[Note from Dave: I was once participating in an on-line discussion with some academicians who could only speak in lengthy prose "informed" by whatever "informs" them. I was accused of being glib. Honestly, I had to look it up. I smiled and never rejoined their discussion. Some may mourn the trend that Roy is discussing today. I’m ready for it!]
Thanks for the mention in the MMM today. It never ceases to amaze me the buzz something like that creates.
Reading it also reminds me of the other conversation that took place at the same time, when you and Dave were talking about how a chef reduces the sauce to intensify the flavour and how that process can be related to writing. That conversation adds clarity to today’s argument raging in the US about 60’s vs. 30’s.
The "other conversation" mentioned in this email from my partner Steve Rae was with Dave Martin, the Academy graduate and friend in whose restaurant we were dining. Following my discussion of paint with Bob Shrubsall, Dave and I began discussing how impact grows when it’s concentrated into less of the carrier vehicle. This is the secret of perfume, reduction sauce, and the edge of an axe. But just as sharpening an axe or simmering the water from sauce takes time and patience, editing words from descriptions is not a task for the anxious or twitchy.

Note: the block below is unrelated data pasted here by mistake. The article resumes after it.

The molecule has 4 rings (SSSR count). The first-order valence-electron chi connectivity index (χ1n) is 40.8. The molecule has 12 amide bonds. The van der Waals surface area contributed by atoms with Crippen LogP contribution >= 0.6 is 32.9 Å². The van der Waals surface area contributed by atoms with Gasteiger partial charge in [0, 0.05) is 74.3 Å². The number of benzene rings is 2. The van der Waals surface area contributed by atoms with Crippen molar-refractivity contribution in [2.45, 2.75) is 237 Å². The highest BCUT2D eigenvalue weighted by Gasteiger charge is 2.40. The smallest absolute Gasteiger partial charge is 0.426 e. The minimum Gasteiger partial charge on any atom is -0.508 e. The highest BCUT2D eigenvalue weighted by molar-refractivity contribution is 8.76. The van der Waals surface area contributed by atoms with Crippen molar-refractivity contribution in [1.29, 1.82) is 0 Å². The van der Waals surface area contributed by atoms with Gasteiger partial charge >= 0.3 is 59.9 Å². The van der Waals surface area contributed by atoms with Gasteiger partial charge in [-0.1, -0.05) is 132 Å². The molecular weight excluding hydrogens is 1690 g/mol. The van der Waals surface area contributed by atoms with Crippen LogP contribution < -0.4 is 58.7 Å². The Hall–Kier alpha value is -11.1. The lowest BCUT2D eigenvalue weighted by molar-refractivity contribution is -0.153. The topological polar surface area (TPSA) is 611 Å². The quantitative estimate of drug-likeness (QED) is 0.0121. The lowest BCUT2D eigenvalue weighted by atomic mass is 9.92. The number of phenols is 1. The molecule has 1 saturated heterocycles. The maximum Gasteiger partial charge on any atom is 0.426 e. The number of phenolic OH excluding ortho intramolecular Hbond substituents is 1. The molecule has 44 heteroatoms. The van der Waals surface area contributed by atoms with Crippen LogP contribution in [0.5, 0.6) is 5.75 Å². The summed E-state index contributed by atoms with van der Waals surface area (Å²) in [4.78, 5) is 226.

Easy reading is damned hard writing.
Think of this principle as The Law of Refined Essence.
I’ve always been a fan of David Ogilvy and J. Peterman, two of the great masters of evocative description, and both were advocates of long and colorful copy. These men were legends in their day but I believe that day is fading. The rules of communication are shifting beneath our feet.
Haven’t you noticed?
We’re entering an era of stimuli bombardment, visual ecstasy, sound bites, the micro attention span. A committed reader is a rare bird.
Over-communication has accelerated beyond critical mass and the resulting explosion has fragmented the public mind.
So the new rule is to say what you’ve got to say. And say it hot.
Speaking to authors, Elizabeth Spencer said, "Don’t overwrite description in a story – you haven’t got time." I believe her advice rings truer today than ever.
What do you believe?
Roy H. Williams
PS – Have you seen the latest photos of the new Academy campus? We’re doing our best to update them at least every week. Just click PHOTOS at the top of the homepage at www.WizardAcademy.com.